“The policy of this government is a strong-dollar policy.” President Bush has consistently stuck to this story throughout his White House tenure, which spans three Treasury secretaries. Just last week, current Treasury chief Henry Paulson toed the line with the requisite statement: “I feel very strongly that a strong dollar is in our nation’s interest and we believe currency values should be set in a competitive marketplace based on underlying economic fundamentals.”

The dollar has become like the weather: Everybody talks about it, but nobody does anything about it.

To insist that the U.S. has a strong-dollar policy, while standing idly by as our money sinks against a basket of six currencies to its lowest level in 15 years, is to abrogate leadership in the global financial arena. The central banks of Europe and Asia are treading lightly, concerned about complaining too vociferously lest they precipitate the very dollar rout they fear. But as their own currencies rise, they are feeling the economic and political pressure from lost export competitiveness.

Meanwhile, the value of central-bank portfolios—more than 60% of accumulated foreign-exchange reserves are kept in U.S. dollars—is declining rapidly, causing great consternation. Should they sell their dollar assets, contributing to the tumult? Or ride the plunge all the way down at considerable loss?

When the Federal Reserve opted to reduce interest rates last week, it was clear that new doubts about its dedication to fighting inflation would take a toll on the value of the dollar. By saying that currency values should be set by the marketplace based on economic fundamentals, Treasury has taken a let-the-chips-fall-where-they-may approach, letting the dollar be the default mechanism for overly indulgent credit policies. While it is always a safe retreat to rely on market forces to determine the value of any product or service, the dollar is not just your average internationally traded good. It is the numeraire—the world’s predominant monetary unit for measuring the relative values of all those other assets, financial and physical, brought in good faith to the global marketplace.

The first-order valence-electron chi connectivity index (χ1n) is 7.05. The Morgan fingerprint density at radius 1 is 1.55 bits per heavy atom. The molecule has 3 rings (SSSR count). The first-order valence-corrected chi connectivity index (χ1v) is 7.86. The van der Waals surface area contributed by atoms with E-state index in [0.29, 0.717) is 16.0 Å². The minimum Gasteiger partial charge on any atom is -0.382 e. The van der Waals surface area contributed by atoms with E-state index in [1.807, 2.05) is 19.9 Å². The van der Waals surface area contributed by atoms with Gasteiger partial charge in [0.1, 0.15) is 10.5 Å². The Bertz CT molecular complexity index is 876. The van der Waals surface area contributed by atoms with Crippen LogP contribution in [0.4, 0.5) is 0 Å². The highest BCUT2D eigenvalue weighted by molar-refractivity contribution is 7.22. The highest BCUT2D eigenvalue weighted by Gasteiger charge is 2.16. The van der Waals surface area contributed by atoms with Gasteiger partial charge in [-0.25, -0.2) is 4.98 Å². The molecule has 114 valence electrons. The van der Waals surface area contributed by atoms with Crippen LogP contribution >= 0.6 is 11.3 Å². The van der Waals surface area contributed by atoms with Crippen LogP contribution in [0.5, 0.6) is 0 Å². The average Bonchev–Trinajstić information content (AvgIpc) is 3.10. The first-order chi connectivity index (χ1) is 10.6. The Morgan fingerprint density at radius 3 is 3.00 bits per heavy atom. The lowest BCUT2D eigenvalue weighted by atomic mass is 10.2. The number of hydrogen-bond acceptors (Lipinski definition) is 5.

At least, it was the world’s primary reserve currency for most of the last century. It’s the residual status of having served as the key currency under the 1944 Bretton Woods international monetary system—the U.S. was obligated to maintain convertibility between the dollar and gold at a fixed price—that feeds our current vanity about wanting a strong dollar while exhibiting a hands-off complacency.

If U.S. officials truly believe in the wisdom of exchange-rate markets, why even invoke a loaded word like strong when it can only suggest they want an overvalued dollar? Obviously, they don’t. Or they wouldn’t be pressing China so hard to raise the yuan.

So, is intervention the answer? Absolutely not; it would only exacerbate the dollar’s untenable situation in the global financial system. And to its credit, the Bush administration has resisted efforts by Congress to intervene in foreign-exchange markets to manipulate the dollar’s value.

Senate leaders have been seeking to correct what they view as tactical and strategic failures in U.S. international economic policy by mandating the Treasury to intervene if currencies become fundamentally “misaligned.” In the process of finalizing legislation, it has become clear that politicians see a trade-off between imposing a tariff on goods exported from China—making them more expensive for American consumers—and raising the price of Chinese goods by strengthening the yuan, i.e., weakening the dollar (though they seldom put it the latter way).